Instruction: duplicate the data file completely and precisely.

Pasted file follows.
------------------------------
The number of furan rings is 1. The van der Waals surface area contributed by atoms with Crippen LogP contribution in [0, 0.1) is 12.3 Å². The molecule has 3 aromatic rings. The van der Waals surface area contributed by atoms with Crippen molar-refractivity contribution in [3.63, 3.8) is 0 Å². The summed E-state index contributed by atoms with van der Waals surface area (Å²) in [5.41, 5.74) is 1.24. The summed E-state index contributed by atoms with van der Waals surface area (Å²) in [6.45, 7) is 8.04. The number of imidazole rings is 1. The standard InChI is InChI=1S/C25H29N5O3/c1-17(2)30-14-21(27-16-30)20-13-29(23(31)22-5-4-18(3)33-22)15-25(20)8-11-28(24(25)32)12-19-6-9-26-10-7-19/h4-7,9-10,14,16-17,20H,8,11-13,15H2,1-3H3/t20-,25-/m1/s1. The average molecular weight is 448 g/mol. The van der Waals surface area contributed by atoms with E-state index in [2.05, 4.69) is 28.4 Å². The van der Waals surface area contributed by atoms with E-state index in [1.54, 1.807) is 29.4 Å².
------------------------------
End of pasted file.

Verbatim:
The number of furan rings is 1. The van der Waals surface area contributed by atoms with Crippen LogP contribution in [0, 0.1) is 12.3 Å². The molecule has 3 aromatic rings. The van der Waals surface area contributed by atoms with Crippen molar-refractivity contribution in [3.63, 3.8) is 0 Å². The summed E-state index contributed by atoms with van der Waals surface area (Å²) in [5.41, 5.74) is 1.24. The summed E-state index contributed by atoms with van der Waals surface area (Å²) in [6.45, 7) is 8.04. The number of imidazole rings is 1. The standard InChI is InChI=1S/C25H29N5O3/c1-17(2)30-14-21(27-16-30)20-13-29(23(31)22-5-4-18(3)33-22)15-25(20)8-11-28(24(25)32)12-19-6-9-26-10-7-19/h4-7,9-10,14,16-17,20H,8,11-13,15H2,1-3H3/t20-,25-/m1/s1. The average molecular weight is 448 g/mol. The van der Waals surface area contributed by atoms with E-state index in [2.05, 4.69) is 28.4 Å². The van der Waals surface area contributed by atoms with E-state index in [1.54, 1.807) is 29.4 Å².